When Bob Freeman goes to work each day, it’s only a matter of time before he makes a public official or government worker in New York upset.
As executive director for the state Committee on Open Government, Freeman is the state’s go-to guy for questions from the public, media and government officials about what records are available to the public, what meetings are open to the public, and when government records can be withheld from the public.
Sometimes the answers, or formal advisory opinions, he and his three-person staff give to those questions aren’t always what officials want to hear.
“To be honest with you I really don’t care who I upset,” he told a Schenectady crowd Wednesday night. “If I don’t upset someone in government every day, I didn’t go to work.”
Freeman answered questions for over an hour and a half at a public forum on open government hosted by The Daily Gazette. Five Schenectady City Council members, a pair of school board members and other public officials joined around 75 people for the discussion, and the questions came fast and furious from everyone in attendance.
The conversation quickly veered toward the right of a newly-formed Schenectady mayoral commission, the Smart Cities Advisory Commission, to hold closed meetings. Freeman said the panel had the right to do so, although it isn’t required to do so, since it isn’t a board formed by an act of law.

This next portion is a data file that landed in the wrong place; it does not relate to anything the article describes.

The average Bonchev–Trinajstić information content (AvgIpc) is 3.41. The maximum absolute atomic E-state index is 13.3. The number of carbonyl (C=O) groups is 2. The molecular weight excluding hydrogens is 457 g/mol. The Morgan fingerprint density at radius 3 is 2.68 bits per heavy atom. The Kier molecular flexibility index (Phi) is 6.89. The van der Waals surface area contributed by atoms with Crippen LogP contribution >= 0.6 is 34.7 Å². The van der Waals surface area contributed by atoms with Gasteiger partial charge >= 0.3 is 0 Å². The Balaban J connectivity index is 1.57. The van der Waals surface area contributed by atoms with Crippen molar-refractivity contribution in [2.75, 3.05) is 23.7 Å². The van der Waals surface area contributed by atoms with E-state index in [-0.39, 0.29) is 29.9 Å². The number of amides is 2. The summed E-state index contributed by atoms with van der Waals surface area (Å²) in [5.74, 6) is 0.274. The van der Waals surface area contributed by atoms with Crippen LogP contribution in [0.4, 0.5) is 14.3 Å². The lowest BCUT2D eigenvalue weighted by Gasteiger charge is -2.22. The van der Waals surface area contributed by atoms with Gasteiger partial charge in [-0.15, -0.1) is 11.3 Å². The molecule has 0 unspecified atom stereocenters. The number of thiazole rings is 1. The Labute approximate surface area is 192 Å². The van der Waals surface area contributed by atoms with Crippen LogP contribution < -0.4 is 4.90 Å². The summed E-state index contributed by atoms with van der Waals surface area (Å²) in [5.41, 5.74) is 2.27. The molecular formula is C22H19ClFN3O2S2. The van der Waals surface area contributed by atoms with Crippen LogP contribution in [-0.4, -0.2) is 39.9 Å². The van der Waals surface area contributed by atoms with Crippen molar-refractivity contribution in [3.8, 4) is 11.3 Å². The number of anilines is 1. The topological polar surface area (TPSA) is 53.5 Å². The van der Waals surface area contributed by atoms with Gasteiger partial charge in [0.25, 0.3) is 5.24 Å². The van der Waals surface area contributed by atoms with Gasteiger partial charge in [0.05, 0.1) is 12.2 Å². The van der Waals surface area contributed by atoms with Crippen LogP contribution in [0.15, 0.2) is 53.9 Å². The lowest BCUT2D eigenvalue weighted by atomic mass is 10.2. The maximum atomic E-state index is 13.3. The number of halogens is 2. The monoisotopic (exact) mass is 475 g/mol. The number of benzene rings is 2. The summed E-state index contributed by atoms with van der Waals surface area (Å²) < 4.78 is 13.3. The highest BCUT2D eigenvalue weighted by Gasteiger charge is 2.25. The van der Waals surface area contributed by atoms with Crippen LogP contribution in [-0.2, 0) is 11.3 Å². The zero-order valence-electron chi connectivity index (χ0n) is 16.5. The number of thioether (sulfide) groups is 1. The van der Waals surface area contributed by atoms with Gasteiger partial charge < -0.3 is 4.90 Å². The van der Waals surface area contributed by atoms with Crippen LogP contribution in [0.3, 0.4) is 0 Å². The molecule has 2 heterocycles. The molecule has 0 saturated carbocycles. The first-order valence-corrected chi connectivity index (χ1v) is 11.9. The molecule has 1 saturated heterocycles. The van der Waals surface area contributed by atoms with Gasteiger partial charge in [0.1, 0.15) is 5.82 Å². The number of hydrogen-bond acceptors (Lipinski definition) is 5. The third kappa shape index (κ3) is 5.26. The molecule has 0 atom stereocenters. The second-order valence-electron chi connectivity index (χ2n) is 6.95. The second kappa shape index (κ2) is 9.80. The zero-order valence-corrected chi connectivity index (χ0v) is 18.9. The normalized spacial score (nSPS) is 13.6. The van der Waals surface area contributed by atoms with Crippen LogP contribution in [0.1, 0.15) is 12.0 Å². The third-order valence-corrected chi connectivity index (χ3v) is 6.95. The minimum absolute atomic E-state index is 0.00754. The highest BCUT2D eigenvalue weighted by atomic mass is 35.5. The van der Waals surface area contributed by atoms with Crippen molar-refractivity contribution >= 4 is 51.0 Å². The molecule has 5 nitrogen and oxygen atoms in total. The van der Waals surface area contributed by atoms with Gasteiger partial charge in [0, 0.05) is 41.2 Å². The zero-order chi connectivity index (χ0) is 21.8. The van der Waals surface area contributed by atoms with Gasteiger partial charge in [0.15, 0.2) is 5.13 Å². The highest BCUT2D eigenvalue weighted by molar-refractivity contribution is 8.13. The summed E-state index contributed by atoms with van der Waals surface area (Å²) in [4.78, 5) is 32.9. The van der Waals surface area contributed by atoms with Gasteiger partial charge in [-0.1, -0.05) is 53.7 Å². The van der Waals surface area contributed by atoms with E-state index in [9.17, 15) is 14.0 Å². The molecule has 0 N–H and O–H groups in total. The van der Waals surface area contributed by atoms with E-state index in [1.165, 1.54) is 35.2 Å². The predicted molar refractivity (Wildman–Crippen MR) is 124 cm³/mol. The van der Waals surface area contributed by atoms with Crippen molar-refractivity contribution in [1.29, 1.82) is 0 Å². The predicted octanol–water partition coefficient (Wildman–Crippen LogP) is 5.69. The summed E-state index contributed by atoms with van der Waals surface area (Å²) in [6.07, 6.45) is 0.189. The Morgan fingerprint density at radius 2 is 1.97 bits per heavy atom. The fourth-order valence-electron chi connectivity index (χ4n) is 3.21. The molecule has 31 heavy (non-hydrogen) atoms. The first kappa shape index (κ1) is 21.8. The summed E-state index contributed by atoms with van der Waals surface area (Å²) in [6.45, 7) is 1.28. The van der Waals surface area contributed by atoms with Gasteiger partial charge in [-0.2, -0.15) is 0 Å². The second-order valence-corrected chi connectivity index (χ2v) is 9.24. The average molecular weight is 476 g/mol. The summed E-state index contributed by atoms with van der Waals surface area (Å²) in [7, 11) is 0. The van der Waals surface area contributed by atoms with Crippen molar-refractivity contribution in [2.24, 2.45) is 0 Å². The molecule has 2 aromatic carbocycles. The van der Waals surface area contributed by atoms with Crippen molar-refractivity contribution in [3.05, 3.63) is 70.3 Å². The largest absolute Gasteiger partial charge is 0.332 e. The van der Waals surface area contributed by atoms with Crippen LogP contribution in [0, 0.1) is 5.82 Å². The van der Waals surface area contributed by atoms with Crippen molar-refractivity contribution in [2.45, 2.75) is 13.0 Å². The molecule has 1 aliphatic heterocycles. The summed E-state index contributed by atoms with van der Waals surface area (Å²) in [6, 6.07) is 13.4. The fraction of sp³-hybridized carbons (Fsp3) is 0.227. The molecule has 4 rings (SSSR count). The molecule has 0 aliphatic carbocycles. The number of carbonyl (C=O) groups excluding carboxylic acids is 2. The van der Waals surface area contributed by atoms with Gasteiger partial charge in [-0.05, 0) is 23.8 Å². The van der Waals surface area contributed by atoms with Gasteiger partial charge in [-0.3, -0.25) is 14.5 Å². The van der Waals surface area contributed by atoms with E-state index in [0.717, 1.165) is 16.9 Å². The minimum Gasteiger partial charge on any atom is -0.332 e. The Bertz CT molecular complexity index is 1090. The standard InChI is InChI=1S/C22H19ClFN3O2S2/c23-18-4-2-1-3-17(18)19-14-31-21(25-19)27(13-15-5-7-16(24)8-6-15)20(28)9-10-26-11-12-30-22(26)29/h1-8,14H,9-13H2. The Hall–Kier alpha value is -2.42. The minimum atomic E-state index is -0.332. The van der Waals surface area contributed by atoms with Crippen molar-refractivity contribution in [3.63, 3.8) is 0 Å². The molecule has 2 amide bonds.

But, Freeman added, “whatever records they create, produce or acquire do fall under” the state’s Freedom of Information Law. Moreover, some advisory committees may want to hold public meetings to garner input and feedback from residents or show the community they have nothing to hide, he said.
Residents in the crowd also expressed support for government transparency and the importance an informed public plays in the business of government.
“An informed public is definitely a friendly public,” said James Covey, a former state Health Department worker who lives in Schenectady. “And by closing meetings and preventing the public from going, all you are doing is alienating the public.”
Throughout the discussion, Freeman urged a broad conception of public records, arguing that the presumption for all records “kept, held, filed, produced or reproduced by, with or for” a public agency or body should be that they are open to the public. Unless that public agency can prove disclosure of those records would cause harm.
“Everything is open except to the extent that disclosure would hurt someone significantly,” he said. And no, records that would “embarrass” public officials don’t qualify for their own exemption, he said.
Reach Gazette reporter Zachary Matson at 395-3120, email@example.com or @zacharydmatson on Twitter.